David Strauss Reviews Biography of Justice Brennan

The Last Liberal Justice?
David Strauss
June 21, 2011

A few years before he retired last summer, Supreme Court Justice John Paul Stevens remarked that since 1971, every one of the justices appointed to the Court—he included himself—was more conservative than the justice who was replaced. He allowed there was room for debate about Justice Ruth Bader Ginsburg, and Stevens made his comment before President Obama’s recent appointments. But the big picture is unmistakable. In the 40 years between Lyndon Johnson and Barack Obama, the Supreme Court moved uniformly and inexorably to the right.

There is also no mistaking the consequences. The great liberal decisions of the Warren Court seem far away, not just because so many years have passed. According to some liberals, there have been no truly progressive justices on the Court for many years—only moderates and conservatives. Conservatives have won important battles, most recently in striking down gun-control laws and limits on the corporate funding of political campaigns, and the Court may play an even more prominent role in the future. The Voting Rights Act, probably the most important law of the civil rights era, has a bull’s-eye on its back, and there is a concerted attack on health-care reform.

Meanwhile, it is not even clear what a liberal agenda for the Supreme Court would look like. The policy initiatives that are most important to progressives today—reforming health care, protecting the environment, improving education, addressing economic inequality—require legislative, not judicial, action. Some causes that were paramount to the Warren Court, like racial justice and the rights of criminal defendants, either have taken on a new and more complex form or have been left behind by many liberals. Other issues—rationalizing immigration policy, protecting individual rights while dealing with the threat of terrorism—have a court-centered component but are more complex, morally and institutionally, than, say, the attack on racial segregation during the civil rights era.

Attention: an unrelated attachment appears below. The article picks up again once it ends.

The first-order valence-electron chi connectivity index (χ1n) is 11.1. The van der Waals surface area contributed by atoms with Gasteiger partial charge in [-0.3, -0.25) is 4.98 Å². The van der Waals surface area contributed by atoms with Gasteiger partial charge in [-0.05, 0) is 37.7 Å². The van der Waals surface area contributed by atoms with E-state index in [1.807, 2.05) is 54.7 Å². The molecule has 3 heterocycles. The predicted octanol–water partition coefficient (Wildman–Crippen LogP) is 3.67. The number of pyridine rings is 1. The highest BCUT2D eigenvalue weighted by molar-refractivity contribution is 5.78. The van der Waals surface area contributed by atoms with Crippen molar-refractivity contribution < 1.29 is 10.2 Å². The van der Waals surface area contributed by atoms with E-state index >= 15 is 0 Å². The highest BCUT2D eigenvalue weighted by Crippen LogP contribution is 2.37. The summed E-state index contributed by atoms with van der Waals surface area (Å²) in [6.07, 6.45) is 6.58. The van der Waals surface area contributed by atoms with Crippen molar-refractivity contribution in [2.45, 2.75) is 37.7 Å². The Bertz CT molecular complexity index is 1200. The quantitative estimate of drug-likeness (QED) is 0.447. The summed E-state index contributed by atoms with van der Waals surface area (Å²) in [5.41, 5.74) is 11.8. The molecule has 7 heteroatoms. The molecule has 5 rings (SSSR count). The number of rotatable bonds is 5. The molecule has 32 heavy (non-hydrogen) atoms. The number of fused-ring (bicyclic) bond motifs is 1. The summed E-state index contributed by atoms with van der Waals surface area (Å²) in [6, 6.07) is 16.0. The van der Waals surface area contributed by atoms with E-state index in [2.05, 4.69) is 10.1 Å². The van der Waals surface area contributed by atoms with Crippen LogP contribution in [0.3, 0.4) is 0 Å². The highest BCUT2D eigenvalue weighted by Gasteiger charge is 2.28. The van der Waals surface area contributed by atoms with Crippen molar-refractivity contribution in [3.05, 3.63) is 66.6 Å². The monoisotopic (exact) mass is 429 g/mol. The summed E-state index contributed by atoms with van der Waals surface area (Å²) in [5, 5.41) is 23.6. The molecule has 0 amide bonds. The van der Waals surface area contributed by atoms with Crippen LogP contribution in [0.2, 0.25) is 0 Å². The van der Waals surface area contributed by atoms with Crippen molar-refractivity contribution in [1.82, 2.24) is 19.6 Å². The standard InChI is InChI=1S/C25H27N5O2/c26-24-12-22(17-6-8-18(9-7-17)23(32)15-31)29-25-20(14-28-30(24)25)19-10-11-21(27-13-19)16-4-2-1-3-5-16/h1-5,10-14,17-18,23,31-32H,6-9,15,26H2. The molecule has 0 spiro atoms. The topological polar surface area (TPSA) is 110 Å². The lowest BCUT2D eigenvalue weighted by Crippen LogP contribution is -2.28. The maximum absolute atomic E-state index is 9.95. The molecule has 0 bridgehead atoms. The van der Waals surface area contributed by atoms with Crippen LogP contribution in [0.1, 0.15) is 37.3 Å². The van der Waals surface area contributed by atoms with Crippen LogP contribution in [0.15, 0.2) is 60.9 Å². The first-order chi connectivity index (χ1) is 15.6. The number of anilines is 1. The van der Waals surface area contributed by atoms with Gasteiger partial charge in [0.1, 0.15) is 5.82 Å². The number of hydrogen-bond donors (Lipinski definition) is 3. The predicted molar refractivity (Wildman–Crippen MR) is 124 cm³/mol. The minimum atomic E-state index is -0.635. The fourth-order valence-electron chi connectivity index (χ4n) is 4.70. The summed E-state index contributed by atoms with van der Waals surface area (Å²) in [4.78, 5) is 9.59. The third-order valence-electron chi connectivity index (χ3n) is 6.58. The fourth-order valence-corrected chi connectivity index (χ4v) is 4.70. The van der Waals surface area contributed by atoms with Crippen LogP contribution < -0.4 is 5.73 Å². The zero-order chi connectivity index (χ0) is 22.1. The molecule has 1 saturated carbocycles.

Justice Brennan—with the simple subtitle “Liberal Champion”—does not tell liberals how to deal with a conservative Court, or what the progressive judicial agenda might be today. But it does give us, with depth and clarity, a picture of an era when progressive ideas were ascendant on the Court—and of the conservative reaction precipitated by that era. Justice Brennan was, as the book makes clear, central to the Warren Court from the time he joined it in 1956 until Chief Justice Earl Warren’s retirement in 1969. During that period, the Warren Court expanded the rights of marginalized members of society: African Americans in the segregated South; political dissidents; criminal defendants; city dwellers who were all but disenfranchised by malapportioned legislatures; even welfare recipients. Brennan then tried to carry forward what he saw as the work of the Warren Court during the increasingly conservative years that followed. He had occasional victories but often faced frustration and defeat, leading the authors to delicately raise the question of whether Brennan and the Warren Court had overreached.

David A. Strauss